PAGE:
When a Democratic state is run by a Republican governor, obvious progressive wins can become frustrating impossibilities. Over the last eight years, New Jersey has tried to pass some of the most progressive voting rights laws in the country, only to be repeatedly vetoed by two-term former Gov. Chris Christie.
But Christie just left the building.
In 2018, two New Jersey state senators will begin the work necessary to restore voting rights to those serving time in prison for a felony conviction. In the state where African-Americans are convicted at the highest rate compared to whites in the nation (12.2 to 1), the new bill would bring the vote back to almost 100,000 of those incarcerated and on parole or probation. State Sens. Sandra Cunningham and Ronald Rice hope the legislation will restore full voting rights to all incarcerated people, which would make New Jersey the third state to do so, after Maine and Vermont.
Winning back voting rights is often framed as partisan strategy for Democrats. After all, data indicates that if those convicted of felonies could vote nationwide, Al Gore would have been president. But framing voting rights as a matter of party politics grants support for those rights as long as voters support a certain team.
Instead, let’s look at the good that felon voting rights does for all of society, and the social systems and safety nets that those formerly incarcerated people end up supporting. One estimate says Americans lose $1.8 billion in public spending through felon disenfranchisement. In states with disenfranchisement, each child loses $640 in education spending.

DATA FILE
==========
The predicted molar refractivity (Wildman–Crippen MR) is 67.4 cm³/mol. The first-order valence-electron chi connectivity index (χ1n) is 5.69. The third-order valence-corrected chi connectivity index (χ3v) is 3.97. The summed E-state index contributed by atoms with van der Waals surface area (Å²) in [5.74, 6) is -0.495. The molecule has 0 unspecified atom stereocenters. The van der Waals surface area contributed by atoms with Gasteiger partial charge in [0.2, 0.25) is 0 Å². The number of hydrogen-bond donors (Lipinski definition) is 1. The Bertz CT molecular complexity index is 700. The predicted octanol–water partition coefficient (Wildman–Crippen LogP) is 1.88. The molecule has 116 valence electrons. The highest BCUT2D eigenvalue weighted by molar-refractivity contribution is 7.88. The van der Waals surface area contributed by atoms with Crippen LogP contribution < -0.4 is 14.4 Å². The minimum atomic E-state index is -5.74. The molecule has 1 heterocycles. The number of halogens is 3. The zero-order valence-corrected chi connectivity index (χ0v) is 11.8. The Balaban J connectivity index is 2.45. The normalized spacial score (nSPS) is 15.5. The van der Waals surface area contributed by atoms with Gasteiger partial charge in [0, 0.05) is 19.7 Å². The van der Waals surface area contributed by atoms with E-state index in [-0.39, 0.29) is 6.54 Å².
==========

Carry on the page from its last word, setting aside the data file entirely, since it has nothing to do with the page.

As voting expert Sean McElwee has written, voting is also an unexpectedly strong component in a whole fabric of desirable civic behaviors. Growing up with voting parents increases the likelihood to vote, as does being socialized in a voting community.
In 2004, the National Association for the Advancement of Colored People sued to restore the right to vote to those on probation or parole in New Jersey, but the judge ruled that the law only “inadvertently has a disparate impact on certain minority groups,” as opposed to having been designed with racist intent. In other words, the law may be racist, but not intentionally.
But as Scott Novakowski outlined in a recent report by the New Jersey Institute for Social Justice, the racism of many state disenfranchisement laws contain racist engineering. In Mississippi, the infractions that result in a loss of voting rights were carefully chosen to target black criminals instead of white criminals — those convicted of theft lose their voting rights, those convicted of murder still go to the ballot box.
“When we think of slavery, when we think of disenfranchisement, we think of the South,” Cunningham, who has yet to speak to newly elected New Jersey Gov. Phil Murphy about the subject, told Mic at her office in Jersey City. “But we also need to look at ourselves.”